The answer is to ensure you are being an effective leader and coach for your people. So how can you, on top of all the increased demands, make sure you are giving your team what they need?

A great article by Daisy Wademan Dowling in the HBS blog had some powerful tips that only take 15 minutes of your day.

  1. Turn dead time into development time. Walking back to your office after a meeting? Use those two minutes to give your direct report feedback on the presentation, and on how he could do better next time. He didn't have a speaking role? Ask him how he thought the meeting went and how he might have made certain points differently — and then offer feedback on that. Direct, in-the-moment feedback is your single best tool for developing people.
  2. Constantly spot dead time. Look for every two-minute stretch in your day during which you could be talking to someone else — most often, that's travel time — and convert each into a coaching opportunity. Walking down to Starbucks to get a coffee? Driving to the airport? Headed out to your car at the end of the day? Ask one of your people to come along with — and talk to them about their goals and priorities.
  3. Show up in their workspace. Employees expect you to stay in your seat. Don't. Once per day, get up and walk over to the desk of someone you haven't spoken to recently. Take two minutes to ask her what she's working on. Once she's done answering, respond "What do you need from me to make that project/transaction successful?" Message to employee: I know who you are, I've got high expectations — and I've got your back.
  4. Make two calls per day. On your way home from work, call (or email) two people you met with that day, and offer "feedforward." "I like what you've done with the Smithers account. Next time, let's try to keep marketing costs down. Thanks for your hard work." Always make "thank you" a part of the message. Employees who feel appreciated, and know that you're trying to develop their skills, stay engaged over the long run.
  5. Be Authentic. (I'm adding this # myself) Listen actively, ask questions and follow through if you've done #3 and offered your support. And above all else, be consistent.

With consistent (read: daily) use, these strategies will pay off. Your team will feel like you're not just their boss, but a coach that is there to help them succeed. In return, they'll sharpen their skills and stay motivated.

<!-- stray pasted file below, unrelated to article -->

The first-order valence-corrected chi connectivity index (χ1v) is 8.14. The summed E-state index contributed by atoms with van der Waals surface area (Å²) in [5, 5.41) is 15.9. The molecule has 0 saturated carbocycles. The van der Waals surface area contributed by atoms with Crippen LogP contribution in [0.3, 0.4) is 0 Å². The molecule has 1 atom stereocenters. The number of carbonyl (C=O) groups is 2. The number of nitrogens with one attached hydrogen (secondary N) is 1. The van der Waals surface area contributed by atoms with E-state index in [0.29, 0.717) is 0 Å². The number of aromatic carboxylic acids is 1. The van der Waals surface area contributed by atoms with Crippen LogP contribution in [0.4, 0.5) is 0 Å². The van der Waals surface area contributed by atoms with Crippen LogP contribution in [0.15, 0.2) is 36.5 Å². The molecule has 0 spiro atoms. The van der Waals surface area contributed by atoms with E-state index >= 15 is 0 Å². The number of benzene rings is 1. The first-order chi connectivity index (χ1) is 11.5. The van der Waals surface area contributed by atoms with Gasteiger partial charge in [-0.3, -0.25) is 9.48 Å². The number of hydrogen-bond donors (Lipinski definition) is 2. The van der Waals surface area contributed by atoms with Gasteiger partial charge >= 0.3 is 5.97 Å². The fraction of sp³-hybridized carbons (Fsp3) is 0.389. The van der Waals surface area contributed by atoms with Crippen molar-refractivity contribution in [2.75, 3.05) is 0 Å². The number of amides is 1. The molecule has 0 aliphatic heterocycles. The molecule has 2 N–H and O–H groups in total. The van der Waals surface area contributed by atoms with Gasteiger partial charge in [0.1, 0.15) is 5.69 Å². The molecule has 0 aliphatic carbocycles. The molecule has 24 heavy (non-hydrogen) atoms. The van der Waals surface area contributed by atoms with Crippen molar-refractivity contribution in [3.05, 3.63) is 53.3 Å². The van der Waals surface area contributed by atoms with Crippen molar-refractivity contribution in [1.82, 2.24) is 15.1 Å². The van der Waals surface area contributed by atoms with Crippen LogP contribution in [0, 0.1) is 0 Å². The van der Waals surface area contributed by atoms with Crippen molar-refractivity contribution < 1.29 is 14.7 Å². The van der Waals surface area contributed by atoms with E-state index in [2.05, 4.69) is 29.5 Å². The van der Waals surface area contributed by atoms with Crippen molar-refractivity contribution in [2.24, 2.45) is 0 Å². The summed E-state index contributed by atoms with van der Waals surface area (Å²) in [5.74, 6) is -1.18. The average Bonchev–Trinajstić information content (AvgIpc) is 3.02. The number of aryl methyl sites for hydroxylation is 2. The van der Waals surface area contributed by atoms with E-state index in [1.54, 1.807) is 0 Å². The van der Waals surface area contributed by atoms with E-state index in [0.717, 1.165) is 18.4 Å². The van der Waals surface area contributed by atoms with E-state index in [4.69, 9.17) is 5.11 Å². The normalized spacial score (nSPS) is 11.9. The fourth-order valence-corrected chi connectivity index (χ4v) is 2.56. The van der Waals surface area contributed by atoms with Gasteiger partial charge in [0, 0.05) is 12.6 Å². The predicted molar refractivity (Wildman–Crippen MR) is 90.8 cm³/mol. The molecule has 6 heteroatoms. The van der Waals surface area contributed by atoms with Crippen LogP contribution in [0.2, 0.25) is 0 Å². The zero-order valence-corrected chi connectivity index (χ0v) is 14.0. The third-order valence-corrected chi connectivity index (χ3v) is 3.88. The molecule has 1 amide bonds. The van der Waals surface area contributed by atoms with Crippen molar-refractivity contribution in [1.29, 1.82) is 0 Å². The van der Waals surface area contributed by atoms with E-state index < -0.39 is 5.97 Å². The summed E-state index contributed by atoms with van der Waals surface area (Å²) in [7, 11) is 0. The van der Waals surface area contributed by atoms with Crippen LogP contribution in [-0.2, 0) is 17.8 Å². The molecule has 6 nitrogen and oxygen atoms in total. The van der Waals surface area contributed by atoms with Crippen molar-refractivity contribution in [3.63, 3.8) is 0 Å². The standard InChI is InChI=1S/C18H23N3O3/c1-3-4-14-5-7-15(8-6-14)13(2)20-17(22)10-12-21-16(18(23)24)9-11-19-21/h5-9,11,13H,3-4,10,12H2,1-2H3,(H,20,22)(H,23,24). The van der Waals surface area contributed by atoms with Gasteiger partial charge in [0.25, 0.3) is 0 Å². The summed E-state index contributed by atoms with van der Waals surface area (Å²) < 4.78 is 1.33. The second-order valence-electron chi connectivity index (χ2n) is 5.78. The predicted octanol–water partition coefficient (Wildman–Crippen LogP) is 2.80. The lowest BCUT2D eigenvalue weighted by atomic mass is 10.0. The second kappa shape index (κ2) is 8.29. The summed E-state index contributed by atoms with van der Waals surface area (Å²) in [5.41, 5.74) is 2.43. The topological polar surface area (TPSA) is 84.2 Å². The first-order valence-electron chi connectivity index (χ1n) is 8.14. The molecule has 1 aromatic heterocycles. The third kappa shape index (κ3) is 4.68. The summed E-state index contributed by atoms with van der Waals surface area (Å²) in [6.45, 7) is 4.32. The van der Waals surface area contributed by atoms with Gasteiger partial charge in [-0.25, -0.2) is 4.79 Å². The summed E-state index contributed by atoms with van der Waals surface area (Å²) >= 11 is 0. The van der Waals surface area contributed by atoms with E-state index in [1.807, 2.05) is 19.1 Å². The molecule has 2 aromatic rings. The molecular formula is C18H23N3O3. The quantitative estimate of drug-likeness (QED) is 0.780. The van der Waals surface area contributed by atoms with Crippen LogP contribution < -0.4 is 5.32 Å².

harvard business blog

Tuesday, February 10, 2009

Brands - the sticky factor

In my last post on t-Mobile's “Liverpool Station Dance” (aka flash-mob), one of the questions I asked was around the stickiness of the t-Mobile ad. Would viewers notice and, more importantly remember that it was a t-Mobile ad? Since then, I came across an interesting snippet from Martin Lindstrom who reports on brands for Ad Age. He did a piece on what works (or not), in large-scale advertising campaigns and presented some of the conclusions from a research project using “neuro-marketing” – a type of brain scan where participants are exposed to marketing and communications stimuli.

According to the results of this study in which 2000 people participated, it seems that most product placement and sponsorships do not work. For a brand to be effective, Lindstrom suggests, you need an integrated approach to storytelling. You also need to be relevant and consistent in your message in order to help consumers store brands in their long term memory.

To summarize, his key findings are as follows:

  1. Logos alone don’t create any consumer awareness and in fact can create consumer suspicion. This is bad news for the billboard industry or sponsorships that basically sell you ad space where your logo is a dominant part of the medium. (It seems the Pepsi folks aren’t aware of this research as they are relying heavily on outdoor to launch their updated “smile logo” with words like “Change”, “Hope” and “Yes you Can”)

In the t-Mobile spot, the logo is the last thing you see, almost like production credits with t-Mobile’s distinguishing jingle/sign-off. Very subtle but perhaps also very effective. It begs the question at the end of the Liverpool Station Dance video – who made this cool thing?? Thus allowing the viewer to discover the advertiser vs being bombarded with logos.

Guess who else is using this strategy? Hint: it starts with a G.

  1. Brands need to be put into a relevant context and you need to be consistent. The key, however, is that the storyline needs be told in an indirect way and the story needs to be incorporated into all you do – live what you say versus “all hat no cattle” as they say in Texas.

t-Mobile has created a powerful platform for “Life is for Sharing”. Isn’t it wonderful that you can capture a spontaneous moment and share it with your friends and family through the phone? And think about the cool ways they can build on this idea in an integrated and fun fashion.

  1. In-direct signals like colour, shapes and sound are more powerful memory triggers than logos. Ten out of ten for t-Mobile.

What about Pepsi?? (Not that I wanted this post to be a t-Mobile vs Pepsi discussion – Pepsi deserves it’s own post). Let it suffice to say that Pepsi has spent a ton of $$ launching the new logo as part of their “Refresh” campaign. I’m not sure that using words like “Hope” and “Change”, (words also heralded by the Obama campaign) are inspiring when juxtaposed besides a revamped Pepsi logo. And while the music track of the now infamous Super Bowl Pepsi ad is catchy, seeing a Dylan selling his once youthful and rebellious soul to a soft drink company feels a little like Joan Baez being the spokesperson for Sleep Number beds - incongruent in a "doesn’t sit right kind of way".

What do you think?

Thursday, February 5, 2009

Yes........Life is For Sharing

click on image to view video

Today I received an email from my 82 year old dad. He sent a link to a video on YouTube which his good friend Hans (also in his 80’s) had forwarded to him. I clicked on the video, and it was the t-Mobile UK’s Dance (Life is For Sharing) at Liverpool Train station that has been a viral sensation since it aired on January 16th .

If you haven't seen the video: here it is!

Let’s look at some of the stats